PARIS, April 15 (Reuters) - Spending on luxury goods by Chinese shoppers abroad fell last month for the first time since such records began in 2010, leading to the worst ever monthly result for the luxury goods industry’s tourist sales, retail tax-refund services company Global Blue said on Friday.
Spending by Chinese tourists in March tumbled 24 percent, dragged down by a 35 percent year-on-year drop in Europe, where the Paris and Brussels attacks have kept some tourists away. A reduction in the price gap with Europe has also lifted spending within China.
“The slowdown in Europe is due to a tougher comparison, the impact of the terrorist strikes and the effect of the introduction of biometric visas, although the overall growth of the Chinese consumer globally has slowed and remains a concern,” Barclays analysts said of the figures.
Global Blue data showed that overall tourist spending on luxury items fell 14 percent in March after rising 4 percent in February.
The firm’s figures do not include tourism spending in the United States, Hong Kong and Dubai, which do not have value-added tax refund systems.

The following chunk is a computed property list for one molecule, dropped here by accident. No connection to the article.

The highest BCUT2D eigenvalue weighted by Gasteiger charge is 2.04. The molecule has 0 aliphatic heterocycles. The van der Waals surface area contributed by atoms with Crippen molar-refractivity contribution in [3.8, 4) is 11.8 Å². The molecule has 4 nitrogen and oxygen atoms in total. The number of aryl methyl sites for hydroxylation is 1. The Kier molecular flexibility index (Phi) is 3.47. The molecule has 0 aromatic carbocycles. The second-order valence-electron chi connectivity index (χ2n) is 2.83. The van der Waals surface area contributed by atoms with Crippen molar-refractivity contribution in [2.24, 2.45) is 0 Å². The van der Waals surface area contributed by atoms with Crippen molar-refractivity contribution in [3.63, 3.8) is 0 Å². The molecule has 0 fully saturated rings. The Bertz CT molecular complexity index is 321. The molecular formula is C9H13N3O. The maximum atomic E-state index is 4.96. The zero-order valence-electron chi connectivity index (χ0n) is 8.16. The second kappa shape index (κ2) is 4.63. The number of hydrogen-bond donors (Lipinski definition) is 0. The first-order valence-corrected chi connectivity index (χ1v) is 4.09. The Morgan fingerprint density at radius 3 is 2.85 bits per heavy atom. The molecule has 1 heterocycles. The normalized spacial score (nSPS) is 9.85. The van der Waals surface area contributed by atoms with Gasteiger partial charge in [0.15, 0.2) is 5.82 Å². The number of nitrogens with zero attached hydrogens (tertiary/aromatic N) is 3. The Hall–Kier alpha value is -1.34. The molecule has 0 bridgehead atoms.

Luxury goods industry leader LVMH and British luxury fashion brand Burberry both said this week that they had seen a drop in tourist spending in continental Europe.
For some big luxury brands such as Cartier and Louis Vuitton tourists account for more than 50 percent of customers in certain European markets. Chinese consumers account for almost a third of the global luxury goods market.
After the attacks on Brussels and Paris, LVMH said there had been fewer visitors travelling to Europe “from the East”, its term for Russia and Asia. Burberry added that tough market conditions would hit profit in the year ahead.
Global Blue said Russian tourist spending fell 22 percent last month, weighed on by a drop in the value of the rouble and the weak home economy which has been hit by lower oil prices and continuing international sanctions over Ukraine.
Last week consultancy Bain & Co forecast that the luxury goods market would reach a low point this year, due to lower levels of tourists travelling to Europe, depressed trading in Hong Kong, weaker demand in China and a relatively subdued U.S. market. (Reporting by Astrid Wendlandt and Pascale Denis; Editing by Greg Mahlich)
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